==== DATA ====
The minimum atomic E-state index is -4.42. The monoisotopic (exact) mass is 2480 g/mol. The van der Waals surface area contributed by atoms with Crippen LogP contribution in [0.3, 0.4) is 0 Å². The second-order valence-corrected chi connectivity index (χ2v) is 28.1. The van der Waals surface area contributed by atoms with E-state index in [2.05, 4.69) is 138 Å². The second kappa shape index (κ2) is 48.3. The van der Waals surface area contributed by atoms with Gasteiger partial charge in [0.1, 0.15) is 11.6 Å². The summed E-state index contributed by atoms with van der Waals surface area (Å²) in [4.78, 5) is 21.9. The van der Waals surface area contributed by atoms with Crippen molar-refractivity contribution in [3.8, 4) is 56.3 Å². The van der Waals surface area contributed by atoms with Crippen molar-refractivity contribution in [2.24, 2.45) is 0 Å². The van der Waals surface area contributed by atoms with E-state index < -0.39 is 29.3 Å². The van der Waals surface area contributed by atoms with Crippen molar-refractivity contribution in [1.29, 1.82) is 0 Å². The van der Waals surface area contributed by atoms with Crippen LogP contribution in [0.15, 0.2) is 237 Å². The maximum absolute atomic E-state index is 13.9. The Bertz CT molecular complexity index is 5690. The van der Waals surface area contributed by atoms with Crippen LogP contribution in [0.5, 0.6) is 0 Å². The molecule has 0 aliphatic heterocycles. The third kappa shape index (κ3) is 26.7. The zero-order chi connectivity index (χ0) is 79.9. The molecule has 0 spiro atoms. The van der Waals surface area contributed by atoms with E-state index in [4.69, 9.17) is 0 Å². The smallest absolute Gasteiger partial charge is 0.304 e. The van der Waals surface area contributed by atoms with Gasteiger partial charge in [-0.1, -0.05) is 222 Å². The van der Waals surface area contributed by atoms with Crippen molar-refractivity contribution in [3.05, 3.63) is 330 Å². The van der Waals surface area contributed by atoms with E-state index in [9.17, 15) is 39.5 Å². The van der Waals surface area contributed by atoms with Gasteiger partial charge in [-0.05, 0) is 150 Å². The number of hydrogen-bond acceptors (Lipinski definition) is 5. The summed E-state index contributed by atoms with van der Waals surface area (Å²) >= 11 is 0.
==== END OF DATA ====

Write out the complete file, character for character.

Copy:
The minimum atomic E-state index is -4.42. The monoisotopic (exact) mass is 2480 g/mol. The van der Waals surface area contributed by atoms with Crippen LogP contribution in [0.3, 0.4) is 0 Å². The second-order valence-corrected chi connectivity index (χ2v) is 28.1. The van der Waals surface area contributed by atoms with E-state index in [2.05, 4.69) is 138 Å². The second kappa shape index (κ2) is 48.3. The van der Waals surface area contributed by atoms with Gasteiger partial charge in [0.1, 0.15) is 11.6 Å². The summed E-state index contributed by atoms with van der Waals surface area (Å²) in [4.78, 5) is 21.9. The van der Waals surface area contributed by atoms with Crippen molar-refractivity contribution in [3.8, 4) is 56.3 Å². The van der Waals surface area contributed by atoms with Crippen molar-refractivity contribution in [2.24, 2.45) is 0 Å². The van der Waals surface area contributed by atoms with E-state index < -0.39 is 29.3 Å². The van der Waals surface area contributed by atoms with Crippen molar-refractivity contribution in [1.29, 1.82) is 0 Å². The van der Waals surface area contributed by atoms with Crippen LogP contribution in [0.15, 0.2) is 237 Å². The maximum absolute atomic E-state index is 13.9. The Bertz CT molecular complexity index is 5690. The van der Waals surface area contributed by atoms with Crippen LogP contribution in [0.5, 0.6) is 0 Å². The molecule has 0 aliphatic heterocycles. The third kappa shape index (κ3) is 26.7. The zero-order chi connectivity index (χ0) is 79.9. The molecule has 0 spiro atoms. The van der Waals surface area contributed by atoms with E-state index in [4.69, 9.17) is 0 Å². The smallest absolute Gasteiger partial charge is 0.304 e. The van der Waals surface area contributed by atoms with Gasteiger partial charge in [-0.1, -0.05) is 222 Å². The van der Waals surface area contributed by atoms with Crippen molar-refractivity contribution in [3.05, 3.63) is 330 Å². The van der Waals surface area contributed by atoms with E-state index in [9.17, 15) is 39.5 Å². The van der Waals surface area contributed by atoms with Gasteiger partial charge in [-0.05, 0) is 150 Å². The number of hydrogen-bond acceptors (Lipinski definition) is 5. The summed E-state index contributed by atoms with van der Waals surface area (Å²) >= 11 is 0.